My Armenian grandmother, Yekaterina Gregorian, passed away in March 2012, at the age of one hundred.  Several years ago, when, blind and almost deaf (but her mind as sharp as a needle), she was moved from my mother’s to a nursing home, I raided her cupboards and drawers, grabbing anything I thought should be kept safe, intending to go through it at a later date.  Although that was, technically, my mother’s job, I was worried that – with all the pressure of her own frequent house moves – she might overlook something.  Or else that she would discard something as merely sentimental and, therefore, not worth holding onto.   I come from a family who has not owned a property since the Soviets confiscated the little my great-grandparents had, nearly a hundred years ago, and who has moved from country to country for now three generations.  We have moved through marriage, political unrest, lack of opportunity, or simply because we heard it said that such-or-such a country was better than the one we were currently in.  I, for one, have moved house forty-four times, so far.  I imagine if you do not have the security of a place to live from where no one can boot you out, there is nothing stopping you from chasing after dreams over mountains and over seas.  After all, if you have no solid roots to anchor you to a piece of soil, then you ride on any alluring gust of wind.

Among my grandmother’s personal possessions, there was not much.  Certainly nothing of any financial value.  The upside of having nothing, is that there are never any family fights over bequests.  There is nothing to fight over when there is nothing material to inherit.  I know that is where both my grandmother’s and mother’s quasi obsessive thirst for knowledge and education comes from – one that was drilled into me from at early age.  Learn, learn, learn – languages and skills.  You have nothing except what is inside your head.  At any moment, you could lose your home, your spouse, your friends.  But your knowledge is yours.  No change in government or affections can take that away from you.  Gold is too heavy to carry, banknotes lose value, but acquiring a new language is always a good investment – because every new language gives you a new perspective.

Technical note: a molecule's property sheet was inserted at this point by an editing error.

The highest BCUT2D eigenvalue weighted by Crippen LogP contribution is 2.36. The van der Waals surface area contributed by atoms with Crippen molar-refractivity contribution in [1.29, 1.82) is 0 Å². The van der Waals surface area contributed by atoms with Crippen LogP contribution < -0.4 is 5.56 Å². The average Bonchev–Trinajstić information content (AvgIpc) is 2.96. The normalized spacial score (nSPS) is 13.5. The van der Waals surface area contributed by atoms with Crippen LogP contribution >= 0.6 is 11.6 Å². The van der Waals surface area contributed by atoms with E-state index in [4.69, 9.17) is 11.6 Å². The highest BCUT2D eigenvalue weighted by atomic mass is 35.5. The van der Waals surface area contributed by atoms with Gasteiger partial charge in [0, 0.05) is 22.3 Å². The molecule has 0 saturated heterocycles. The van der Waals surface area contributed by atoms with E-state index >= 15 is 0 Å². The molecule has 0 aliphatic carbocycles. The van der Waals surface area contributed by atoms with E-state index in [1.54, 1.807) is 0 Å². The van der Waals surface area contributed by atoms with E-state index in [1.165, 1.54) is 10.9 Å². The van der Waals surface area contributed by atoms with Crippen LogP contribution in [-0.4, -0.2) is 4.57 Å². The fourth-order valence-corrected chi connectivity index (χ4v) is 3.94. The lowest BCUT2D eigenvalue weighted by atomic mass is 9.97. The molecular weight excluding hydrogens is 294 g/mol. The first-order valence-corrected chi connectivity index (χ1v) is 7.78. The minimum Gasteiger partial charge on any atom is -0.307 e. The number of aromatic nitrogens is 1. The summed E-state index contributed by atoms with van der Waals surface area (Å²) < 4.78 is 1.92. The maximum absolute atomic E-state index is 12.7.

When The Red Room posted the theme of finding something in your attic that reveals a fascinating piece of family history, as a blog challenge, I decided the time had come to spill the contents of the plastic envelope containing what I had salvaged from my grandmother’s things, on the kitchen table.  There is a small cloth-bound notebook with recipes  transcribed, out-of-date documents (one with a picture of my grandmother at the age of seventeen), letters her mother sent her from the Soviet Union after my grandmother married an Iranian diplomat and moved to Teheran.  A couple of the letters are cut up, with paragraphs missing beneath jagged edges.  Soviet censorship.  There is also a land deed, dated 1902, complete with the Russian Imperial seal.  Several pages of thick yellowed paper, sewn together with a cotton thread.  I have difficulty deciphering the old legal Russian language but understand it testifies as to the acquisition through inheritance of a plot of land containing a small house and a vegetable garden.  It belongs to a man whose name I do not recognise.  There is also a map, traced in different coloured inks, outlining this plot of land.  Where this land is situated, though, I cannot work out.  The names written in the legal document no longer exist, probably changed by various incoming political regimes.  What is someone else’s land deed doing among such personal family keepsakes? I studied the map, wondering.  Then a word, and image, a recollection at a time, a memory began to take shape.  I remembered odds and ends from something my grandmother used to tell me, long ago.

Your grandfather helped this man.  

He always helped people.

This Russian man fled from the Soviet Union.  They had taken everything from him.

He wanted to go to America.

Your grandfather helped him get the papers.